What are the long-term effects of COVID-19 on mental health?

In a recent multinational study published on the medRxiv* preprint server, researchers determine the long-term adverse mental health symptoms associated with coronavirus disease (COVID-19) by estimating acute infection severity.

Study: Acute COVID-19 severity and 16-month mental morbidity trajectories in patient populations of six nations. Image Credit: Drazen Zigic / Shutterstock.com

Study: Acute COVID-19 severity and 16-month mental morbidity trajectories in patient populations of six nations. Image Credit: Drazen Zigic / Shutterstock.com

Significance of post-COVID mental health morbidities

Several international studies have been conducted on COVID-19 patients to identify the prevalence of adverse mental health symptoms. To this end, previous meta-analyses have revealed high anxiety and depression symptoms in COVID-19 patients within six months post-hospitalization. However, more recent studies on non-hospitalized COVID-19 patients have provided limited information on long-lasting mental morbidities with varying illness severities.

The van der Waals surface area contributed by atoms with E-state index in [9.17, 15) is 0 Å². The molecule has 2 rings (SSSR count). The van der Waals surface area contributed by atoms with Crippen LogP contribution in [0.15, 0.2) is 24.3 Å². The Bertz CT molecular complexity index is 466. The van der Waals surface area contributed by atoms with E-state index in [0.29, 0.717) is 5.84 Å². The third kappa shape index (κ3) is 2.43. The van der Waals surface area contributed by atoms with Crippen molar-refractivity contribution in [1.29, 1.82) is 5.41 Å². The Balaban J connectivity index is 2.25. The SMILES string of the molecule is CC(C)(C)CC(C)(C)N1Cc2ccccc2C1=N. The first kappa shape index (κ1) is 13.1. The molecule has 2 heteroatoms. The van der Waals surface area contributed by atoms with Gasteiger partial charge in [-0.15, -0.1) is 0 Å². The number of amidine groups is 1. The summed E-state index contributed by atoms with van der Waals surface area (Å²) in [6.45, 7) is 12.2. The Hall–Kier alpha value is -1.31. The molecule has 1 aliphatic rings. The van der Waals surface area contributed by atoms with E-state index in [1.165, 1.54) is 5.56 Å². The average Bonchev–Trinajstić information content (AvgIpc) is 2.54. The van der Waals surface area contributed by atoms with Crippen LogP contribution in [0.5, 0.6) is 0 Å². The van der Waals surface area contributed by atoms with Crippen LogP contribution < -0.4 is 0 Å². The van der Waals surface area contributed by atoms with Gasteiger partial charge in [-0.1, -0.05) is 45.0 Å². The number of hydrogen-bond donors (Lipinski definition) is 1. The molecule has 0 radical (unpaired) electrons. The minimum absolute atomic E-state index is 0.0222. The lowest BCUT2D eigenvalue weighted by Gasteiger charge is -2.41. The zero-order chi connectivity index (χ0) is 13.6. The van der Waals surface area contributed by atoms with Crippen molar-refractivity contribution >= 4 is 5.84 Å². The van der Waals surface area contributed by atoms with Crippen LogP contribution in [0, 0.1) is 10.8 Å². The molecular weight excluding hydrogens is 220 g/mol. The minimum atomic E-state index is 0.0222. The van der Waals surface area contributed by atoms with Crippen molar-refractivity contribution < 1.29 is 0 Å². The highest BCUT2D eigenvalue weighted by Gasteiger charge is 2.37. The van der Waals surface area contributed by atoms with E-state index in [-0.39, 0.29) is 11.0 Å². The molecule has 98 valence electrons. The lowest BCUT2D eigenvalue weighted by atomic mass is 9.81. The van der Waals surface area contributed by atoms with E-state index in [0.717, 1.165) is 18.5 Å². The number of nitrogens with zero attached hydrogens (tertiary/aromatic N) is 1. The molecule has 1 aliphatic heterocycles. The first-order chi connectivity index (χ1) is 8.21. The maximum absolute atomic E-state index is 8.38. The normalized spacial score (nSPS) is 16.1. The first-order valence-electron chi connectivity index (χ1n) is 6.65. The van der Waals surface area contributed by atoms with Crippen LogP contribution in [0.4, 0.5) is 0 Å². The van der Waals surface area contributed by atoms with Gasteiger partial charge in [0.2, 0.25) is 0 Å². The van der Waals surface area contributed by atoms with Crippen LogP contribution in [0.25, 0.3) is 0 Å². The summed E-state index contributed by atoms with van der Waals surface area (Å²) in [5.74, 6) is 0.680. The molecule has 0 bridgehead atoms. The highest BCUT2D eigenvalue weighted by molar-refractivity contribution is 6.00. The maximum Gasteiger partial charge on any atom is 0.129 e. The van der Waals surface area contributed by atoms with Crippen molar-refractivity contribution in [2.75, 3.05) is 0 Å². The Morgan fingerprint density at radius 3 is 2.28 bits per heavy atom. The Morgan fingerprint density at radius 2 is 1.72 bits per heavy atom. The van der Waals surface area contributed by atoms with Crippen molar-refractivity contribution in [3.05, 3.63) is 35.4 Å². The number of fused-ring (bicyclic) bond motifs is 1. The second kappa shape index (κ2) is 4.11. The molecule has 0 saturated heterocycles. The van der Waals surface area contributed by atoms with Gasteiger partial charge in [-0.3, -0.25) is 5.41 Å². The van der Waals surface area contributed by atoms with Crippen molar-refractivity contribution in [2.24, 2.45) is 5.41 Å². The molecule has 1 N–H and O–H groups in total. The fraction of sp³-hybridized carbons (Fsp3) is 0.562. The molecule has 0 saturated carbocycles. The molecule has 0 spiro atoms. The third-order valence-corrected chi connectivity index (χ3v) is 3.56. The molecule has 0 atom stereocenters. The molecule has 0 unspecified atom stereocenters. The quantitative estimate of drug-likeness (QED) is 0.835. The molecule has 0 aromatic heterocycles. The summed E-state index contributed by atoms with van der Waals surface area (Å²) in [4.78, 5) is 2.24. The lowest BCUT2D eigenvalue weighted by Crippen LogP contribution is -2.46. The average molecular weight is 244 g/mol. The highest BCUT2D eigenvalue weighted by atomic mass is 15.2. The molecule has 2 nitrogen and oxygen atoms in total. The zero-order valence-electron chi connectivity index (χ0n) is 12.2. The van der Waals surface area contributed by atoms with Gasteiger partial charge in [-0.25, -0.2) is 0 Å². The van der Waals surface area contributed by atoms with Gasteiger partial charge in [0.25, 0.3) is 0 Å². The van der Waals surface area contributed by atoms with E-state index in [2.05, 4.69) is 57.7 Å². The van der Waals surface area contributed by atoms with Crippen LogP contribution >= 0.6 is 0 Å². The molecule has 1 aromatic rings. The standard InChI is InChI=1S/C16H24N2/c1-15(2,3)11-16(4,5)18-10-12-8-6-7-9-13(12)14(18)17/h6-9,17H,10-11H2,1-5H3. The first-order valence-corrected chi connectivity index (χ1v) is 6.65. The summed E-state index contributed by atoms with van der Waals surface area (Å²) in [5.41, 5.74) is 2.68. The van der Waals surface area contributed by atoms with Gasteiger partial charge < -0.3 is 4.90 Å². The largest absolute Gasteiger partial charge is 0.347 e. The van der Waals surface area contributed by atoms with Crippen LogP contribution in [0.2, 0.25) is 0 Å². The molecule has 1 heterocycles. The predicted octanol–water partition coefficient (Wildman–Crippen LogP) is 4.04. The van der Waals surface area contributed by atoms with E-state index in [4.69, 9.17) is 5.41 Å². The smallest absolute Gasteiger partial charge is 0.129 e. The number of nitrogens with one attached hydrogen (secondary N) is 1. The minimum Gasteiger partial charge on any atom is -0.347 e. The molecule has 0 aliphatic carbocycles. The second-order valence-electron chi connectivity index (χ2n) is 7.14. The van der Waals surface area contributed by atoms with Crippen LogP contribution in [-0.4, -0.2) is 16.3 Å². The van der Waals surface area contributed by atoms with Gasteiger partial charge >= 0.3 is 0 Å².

About the study

The present multinational study was conducted in Sweden, Norway, Scotland, Estonia, Denmark, and Iceland from April 2020 to August 2021 to determine the development of adverse mental health outcomes among the severe acute respiratory syndrome coronavirus 2 (SARS-CoV-2)-infected general population based on acute infection severity up to 16 months post-diagnosis.